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How do dolphins see in murky water?

Who turned the lights out?  Humans use their eyes to see, and of course dolphins have eyes too (though some types of river dolphin are almost blind). Dolphins probably only see in black and white and one eye can look forward, while the other looks back.


Turn the lights out and humans are left to fumble around in the darkness. Dolphins have another sense they can rely on, called 'echolocation'.


Echolocation is a bit like the sonar, or pulses of sound, that submarines use to find their way, or bats use when flying at night.


Sound travels better in water, and up to four times faster than it does in thin air and dolphins can hear a much wider frequency of sounds than humans can.


Dolphins use air sacs under their blowhole to generate a rapid series clicks which can, amazingly, be up to 2000 clicks per second. When the clicking sound bounces off something else in the water, the echo is detected by the dolphin’s ‘melon’ which is a fatty ball of tissue at the front of the head, in front of the dolphin’s eyes. The melon focuses the sound like a lens. The sound reverberates through tissue in the lower jaw and is passed on to the inner ear (dolphins of course don’t have sticky-out ears like we do).


Some clicks are low intensity, and sound a bit like a creaking door. Higher frequency clicks sound like a high-pitched buzz and paint a more detailed picture in the dolphin’s brain of what is around them. 


In one experiment, a dolphin could use sonar to tell if something was made of metal, wood or plastic from 100 feet away. It seems that dolphins echolocation is much more subtle and sophisticated than anything similar that humans can create using technology.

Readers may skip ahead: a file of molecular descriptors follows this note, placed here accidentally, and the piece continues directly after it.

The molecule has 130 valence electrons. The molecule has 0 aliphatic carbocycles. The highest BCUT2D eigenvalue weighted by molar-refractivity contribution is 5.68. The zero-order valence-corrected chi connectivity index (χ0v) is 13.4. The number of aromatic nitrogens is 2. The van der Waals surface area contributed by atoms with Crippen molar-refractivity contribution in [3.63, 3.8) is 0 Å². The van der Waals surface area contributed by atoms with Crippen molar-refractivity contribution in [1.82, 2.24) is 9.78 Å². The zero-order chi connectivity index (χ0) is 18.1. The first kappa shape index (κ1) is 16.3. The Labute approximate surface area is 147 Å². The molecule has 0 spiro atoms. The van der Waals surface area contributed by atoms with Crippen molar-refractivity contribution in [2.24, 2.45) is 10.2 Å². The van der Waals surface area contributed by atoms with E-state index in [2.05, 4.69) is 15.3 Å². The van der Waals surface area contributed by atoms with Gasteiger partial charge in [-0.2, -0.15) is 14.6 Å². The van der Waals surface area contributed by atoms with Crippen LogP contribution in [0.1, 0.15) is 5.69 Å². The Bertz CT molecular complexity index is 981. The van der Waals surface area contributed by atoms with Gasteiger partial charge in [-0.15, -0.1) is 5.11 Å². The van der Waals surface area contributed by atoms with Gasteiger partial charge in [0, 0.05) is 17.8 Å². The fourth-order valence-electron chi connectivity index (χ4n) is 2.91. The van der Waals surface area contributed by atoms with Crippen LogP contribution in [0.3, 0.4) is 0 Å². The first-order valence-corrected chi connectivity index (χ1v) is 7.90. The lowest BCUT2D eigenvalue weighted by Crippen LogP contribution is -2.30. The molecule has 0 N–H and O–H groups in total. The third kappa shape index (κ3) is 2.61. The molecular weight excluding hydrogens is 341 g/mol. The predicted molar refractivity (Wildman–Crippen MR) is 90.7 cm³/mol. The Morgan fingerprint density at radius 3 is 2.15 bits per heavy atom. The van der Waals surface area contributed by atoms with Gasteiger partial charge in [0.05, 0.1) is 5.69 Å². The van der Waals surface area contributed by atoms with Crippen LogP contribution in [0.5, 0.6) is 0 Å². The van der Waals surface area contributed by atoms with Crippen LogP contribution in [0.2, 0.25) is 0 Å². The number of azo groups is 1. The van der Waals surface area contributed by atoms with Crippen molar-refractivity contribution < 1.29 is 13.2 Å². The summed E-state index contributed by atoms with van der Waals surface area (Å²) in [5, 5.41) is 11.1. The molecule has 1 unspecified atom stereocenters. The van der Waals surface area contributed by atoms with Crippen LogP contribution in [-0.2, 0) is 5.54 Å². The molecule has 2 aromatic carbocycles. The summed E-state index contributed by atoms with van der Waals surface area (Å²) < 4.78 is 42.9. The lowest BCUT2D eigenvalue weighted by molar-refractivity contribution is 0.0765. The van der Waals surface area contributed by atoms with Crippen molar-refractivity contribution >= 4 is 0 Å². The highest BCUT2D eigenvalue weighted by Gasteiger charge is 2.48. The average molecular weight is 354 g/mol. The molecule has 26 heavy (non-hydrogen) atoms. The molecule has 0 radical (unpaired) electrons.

Doctor dolphin? Sound even penetrates living bodies, so in a way, dolphins can see through each other’s bodies. This may explain reports of dolphins taking a particular interest in pregnant women or people with surgical steel implants, as they can detect what our humans eyes cannot. Echolocation may also help dolphins figure out how other dolphins are feeling.


What’s for dinner? Dolphins use their echolocation for finding food, such as fish swimming in the water. They’ve also been observed using it in the Bahamas to find fish buried in the sand at the bottom using a technique called 'crater fishing'. 


Dolphins may use their echolocation to stun fish. Dolphins have been reported to emit sounds of over 200 decibels, when an air-raid siren would be about 150 decibels. Presumably a disorientated fish cannot swim away, and can be more easily caught.


Source: White page 26

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